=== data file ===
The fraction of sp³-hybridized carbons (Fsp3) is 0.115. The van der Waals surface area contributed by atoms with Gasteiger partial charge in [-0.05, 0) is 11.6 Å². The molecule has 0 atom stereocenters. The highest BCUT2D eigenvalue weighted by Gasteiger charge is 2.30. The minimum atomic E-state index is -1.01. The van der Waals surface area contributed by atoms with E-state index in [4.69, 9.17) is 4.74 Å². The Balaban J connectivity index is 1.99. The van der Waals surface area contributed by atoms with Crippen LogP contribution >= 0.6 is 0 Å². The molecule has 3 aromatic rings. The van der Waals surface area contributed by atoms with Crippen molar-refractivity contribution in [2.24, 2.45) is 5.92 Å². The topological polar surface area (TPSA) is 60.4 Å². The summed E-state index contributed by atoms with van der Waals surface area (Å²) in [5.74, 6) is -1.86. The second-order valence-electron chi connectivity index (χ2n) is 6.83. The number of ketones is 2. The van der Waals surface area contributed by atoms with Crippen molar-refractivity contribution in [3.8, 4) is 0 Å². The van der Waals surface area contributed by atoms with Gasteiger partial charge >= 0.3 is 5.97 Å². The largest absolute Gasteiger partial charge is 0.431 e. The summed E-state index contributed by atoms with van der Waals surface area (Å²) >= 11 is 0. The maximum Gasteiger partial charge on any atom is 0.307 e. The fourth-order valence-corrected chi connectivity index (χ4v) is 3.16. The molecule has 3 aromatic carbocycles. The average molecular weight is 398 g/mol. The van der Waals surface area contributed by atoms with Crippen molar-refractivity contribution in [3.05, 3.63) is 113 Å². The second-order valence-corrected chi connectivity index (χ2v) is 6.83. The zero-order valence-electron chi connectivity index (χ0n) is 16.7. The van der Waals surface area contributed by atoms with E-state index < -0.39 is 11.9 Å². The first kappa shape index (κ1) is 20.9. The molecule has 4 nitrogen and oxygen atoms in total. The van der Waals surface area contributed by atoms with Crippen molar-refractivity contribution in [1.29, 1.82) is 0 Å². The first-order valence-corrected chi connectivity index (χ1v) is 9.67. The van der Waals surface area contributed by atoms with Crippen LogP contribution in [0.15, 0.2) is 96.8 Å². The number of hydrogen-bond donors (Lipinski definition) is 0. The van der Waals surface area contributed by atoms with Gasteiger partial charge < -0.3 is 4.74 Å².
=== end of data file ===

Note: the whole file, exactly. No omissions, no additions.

The fraction of sp³-hybridized carbons (Fsp3) is 0.115. The van der Waals surface area contributed by atoms with Gasteiger partial charge in [-0.05, 0) is 11.6 Å². The molecule has 0 atom stereocenters. The highest BCUT2D eigenvalue weighted by Gasteiger charge is 2.30. The minimum atomic E-state index is -1.01. The van der Waals surface area contributed by atoms with E-state index in [4.69, 9.17) is 4.74 Å². The Balaban J connectivity index is 1.99. The van der Waals surface area contributed by atoms with Crippen LogP contribution >= 0.6 is 0 Å². The molecule has 3 aromatic rings. The van der Waals surface area contributed by atoms with Crippen molar-refractivity contribution in [2.24, 2.45) is 5.92 Å². The topological polar surface area (TPSA) is 60.4 Å². The summed E-state index contributed by atoms with van der Waals surface area (Å²) in [5.74, 6) is -1.86. The second-order valence-electron chi connectivity index (χ2n) is 6.83. The number of ketones is 2. The van der Waals surface area contributed by atoms with Crippen molar-refractivity contribution in [3.8, 4) is 0 Å². The van der Waals surface area contributed by atoms with Gasteiger partial charge >= 0.3 is 5.97 Å². The largest absolute Gasteiger partial charge is 0.431 e. The summed E-state index contributed by atoms with van der Waals surface area (Å²) >= 11 is 0. The maximum Gasteiger partial charge on any atom is 0.307 e. The fourth-order valence-corrected chi connectivity index (χ4v) is 3.16. The molecule has 3 aromatic carbocycles. The average molecular weight is 398 g/mol. The van der Waals surface area contributed by atoms with Crippen molar-refractivity contribution in [3.05, 3.63) is 113 Å². The second-order valence-corrected chi connectivity index (χ2v) is 6.83. The zero-order valence-electron chi connectivity index (χ0n) is 16.7. The van der Waals surface area contributed by atoms with E-state index < -0.39 is 11.9 Å². The first kappa shape index (κ1) is 20.9. The molecule has 4 nitrogen and oxygen atoms in total. The van der Waals surface area contributed by atoms with Crippen molar-refractivity contribution in [1.29, 1.82) is 0 Å². The first-order valence-corrected chi connectivity index (χ1v) is 9.67. The van der Waals surface area contributed by atoms with Crippen LogP contribution in [0.15, 0.2) is 96.8 Å². The number of hydrogen-bond donors (Lipinski definition) is 0. The van der Waals surface area contributed by atoms with Gasteiger partial charge < -0.3 is 4.74 Å².